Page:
In order to tweak the settings, it is important to understand the basics of the very complex process that is automatic commercial detection (if you don't have ShowAnalzyer installed already see our How to Automatically skip commercials in Media Center
feature). Basically every show on commercial TV is a series of blocks of time which are divided by prolonged black frames that have no audio. So the real key is to locate the dividers that form the blocks. Then you look at different characteristics of those blocks to try to determine which are commercials and which are part of the show. The dividers aren't usually hard to detect since normally there isn't a prolonged black frame without sound during the show. But sometimes the audio is out of sync or various other problems that can throw the whole thing off. Detecting which blocks are which is much easier than finding dividers because things like network logos -- see there is something good about them -- are usually only present during the show. But logos aren't the only way to determine if a block is a commercial, other tell tale signs are the number of audio channels and the length of the blocks. The longer blocks are almost always part of the show and the total length of commercial blocks are almost always devisable by 30 seconds (30, 60, 90, 120, 150 etc). Of course if all these were definitives instead of probabilities, we wouldn't need to know how to tweak these settings. The good news is that these exceptions are usually either per network or per show, and now we can configure profiles and apply the right settings when appropriate.
We're going to take two approaches here. First we'll give a practical example by creating a sample profile for a 30 minute comedy that always seems to throw the default settings for a loop. This is a good example because it includes two areas that are the easy to fix. The first is the initial segment that is never a commercial and the other is the last joke at the end of the show that is usually falsely detected as part of the last commercial. Then we'll run through what each of the settings do so that you'll be able to break beyond the basics -- a special thanks to the author of ShowAnalyzer, Jere Jones, for spending the time to explain what all these settings mean.
First launch the ShowAnalyzer User Interface then go to Tools
and the select Settings
. By default you'll be looking at the default Global Settings
, next lets hit New Profile
on the botton left and type a name for your profile. Then click ok and select
the profile you created on the left and you'll have two tabs on the right with settings. If you want to override the defaults you click the check box and then adjust. There are lots of options here but for the most part you'll be adjusting just a few under the Analyzer
tab. We'll start with the easiest to wrap your head around, so scroll down the AutoMark
section and then under Beginning
check Mark As
. Since the beginning of Rules of Engagement
always seems to be detected as a commercial, we'll auto mark the beginning to always be a part of the show. Start by watching the show and noting how long it is before the first commercial break. For this particular show it is 100 seconds, so we'll set Mark As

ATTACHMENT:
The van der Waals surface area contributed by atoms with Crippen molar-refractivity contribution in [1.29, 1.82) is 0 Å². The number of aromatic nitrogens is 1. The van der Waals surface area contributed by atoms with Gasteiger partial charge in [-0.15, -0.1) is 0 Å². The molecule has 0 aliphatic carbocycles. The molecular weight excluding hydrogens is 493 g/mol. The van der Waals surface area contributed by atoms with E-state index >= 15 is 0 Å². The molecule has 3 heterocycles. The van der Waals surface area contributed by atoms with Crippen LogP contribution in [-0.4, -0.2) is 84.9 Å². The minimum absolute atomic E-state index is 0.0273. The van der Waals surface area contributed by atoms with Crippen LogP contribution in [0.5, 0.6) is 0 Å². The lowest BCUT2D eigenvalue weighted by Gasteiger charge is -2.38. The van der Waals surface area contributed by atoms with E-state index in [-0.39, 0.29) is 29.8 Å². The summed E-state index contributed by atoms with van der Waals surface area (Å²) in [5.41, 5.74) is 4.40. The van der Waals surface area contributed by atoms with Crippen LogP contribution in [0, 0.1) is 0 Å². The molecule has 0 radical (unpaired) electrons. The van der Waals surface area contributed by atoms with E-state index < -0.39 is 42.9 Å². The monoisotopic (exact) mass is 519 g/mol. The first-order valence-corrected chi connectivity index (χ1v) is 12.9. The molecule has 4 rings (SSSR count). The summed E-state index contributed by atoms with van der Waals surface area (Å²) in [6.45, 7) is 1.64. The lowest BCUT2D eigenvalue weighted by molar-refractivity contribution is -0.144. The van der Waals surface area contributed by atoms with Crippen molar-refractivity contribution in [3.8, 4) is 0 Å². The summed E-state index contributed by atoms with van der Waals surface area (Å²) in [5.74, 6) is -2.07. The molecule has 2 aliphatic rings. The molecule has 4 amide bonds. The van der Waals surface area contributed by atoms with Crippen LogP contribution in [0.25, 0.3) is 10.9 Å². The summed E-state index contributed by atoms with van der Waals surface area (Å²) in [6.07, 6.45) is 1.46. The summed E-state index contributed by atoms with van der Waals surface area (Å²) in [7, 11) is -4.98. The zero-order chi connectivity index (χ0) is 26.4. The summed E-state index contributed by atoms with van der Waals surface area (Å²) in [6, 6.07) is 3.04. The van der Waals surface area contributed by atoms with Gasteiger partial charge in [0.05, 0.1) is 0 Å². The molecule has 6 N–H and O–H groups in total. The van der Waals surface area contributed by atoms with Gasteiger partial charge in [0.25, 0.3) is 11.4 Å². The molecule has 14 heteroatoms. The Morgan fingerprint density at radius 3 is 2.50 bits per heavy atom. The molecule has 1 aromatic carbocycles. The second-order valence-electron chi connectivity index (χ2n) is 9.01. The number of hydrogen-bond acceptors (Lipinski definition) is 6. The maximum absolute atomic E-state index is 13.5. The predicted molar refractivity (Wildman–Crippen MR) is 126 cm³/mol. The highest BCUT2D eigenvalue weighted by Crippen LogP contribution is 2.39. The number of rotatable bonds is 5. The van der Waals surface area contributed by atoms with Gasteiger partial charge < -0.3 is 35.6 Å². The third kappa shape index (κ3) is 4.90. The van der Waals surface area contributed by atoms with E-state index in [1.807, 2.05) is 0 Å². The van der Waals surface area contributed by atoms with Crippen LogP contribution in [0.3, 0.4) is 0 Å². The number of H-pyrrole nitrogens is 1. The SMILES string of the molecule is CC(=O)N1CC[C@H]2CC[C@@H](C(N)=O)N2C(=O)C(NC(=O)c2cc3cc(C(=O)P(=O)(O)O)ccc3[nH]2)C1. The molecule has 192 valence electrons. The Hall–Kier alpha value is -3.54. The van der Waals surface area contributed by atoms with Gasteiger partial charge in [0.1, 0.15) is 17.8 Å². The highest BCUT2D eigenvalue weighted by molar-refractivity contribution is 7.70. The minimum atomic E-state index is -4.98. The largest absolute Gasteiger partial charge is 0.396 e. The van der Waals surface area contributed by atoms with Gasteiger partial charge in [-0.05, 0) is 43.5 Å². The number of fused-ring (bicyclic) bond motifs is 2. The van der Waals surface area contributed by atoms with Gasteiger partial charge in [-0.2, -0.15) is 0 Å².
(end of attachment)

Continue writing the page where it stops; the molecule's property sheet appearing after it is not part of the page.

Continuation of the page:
to 100 seconds, now that block will always be marked as part of the show.
Now this show also has one last joke at the end which usually gets detected as a commercial. So we scroll to the Smoother
section and under Show
we check the Override
box next to the Minimum
setting. This is the minimum length of any block that is part of the show. We watch the show and determine that the last joke is the shortest show segment at exactly one minute. So we set the Show Minimum
to 59 seconds just to be safe.
Now we can hit Save Changes
and click on Global Settings
on the top left. We have to set a rule so that our new profile is used when scanning this show. So click the Add
button and on the first drop down select the profile we just created. Then under Condition 1
make it say "If file name contains Rules of Engagement" and finally check the Enabled
check box and hit save.
Now close the configuration box and choose the problem file via the Analyze File
option under the File
menu. Let ShowAnalyzer rescan the file and confirm that your profile works. If it doesn't seem to use your new settings at all, then check the log file that shares the same name as your recording that is stored in the same directory and search for rules
and confirm your rule worked as desired. Once you get it working you can even reuse the profile for other shows by editing or adding rules to use the profile. This is obviously a simple example, but very effective for certain shows.
The nitty gritty settings
Now for those who really want to get deep into the nitty gritty settings, here is an explanation of each setting and how to adjust it. Unfortunately some of these settings require some knowledge of SQL to access the data needed to really tweak them. The ShowAnalyzer road map includes a companion app called SchoolHouse that will read this data for you and make it easier, but while we all continue to wait for that, you can mess around with them through trial and error or learn SQL. (These are listed in the order they show up in ShowAnalyzer, not in the order of usefulness.)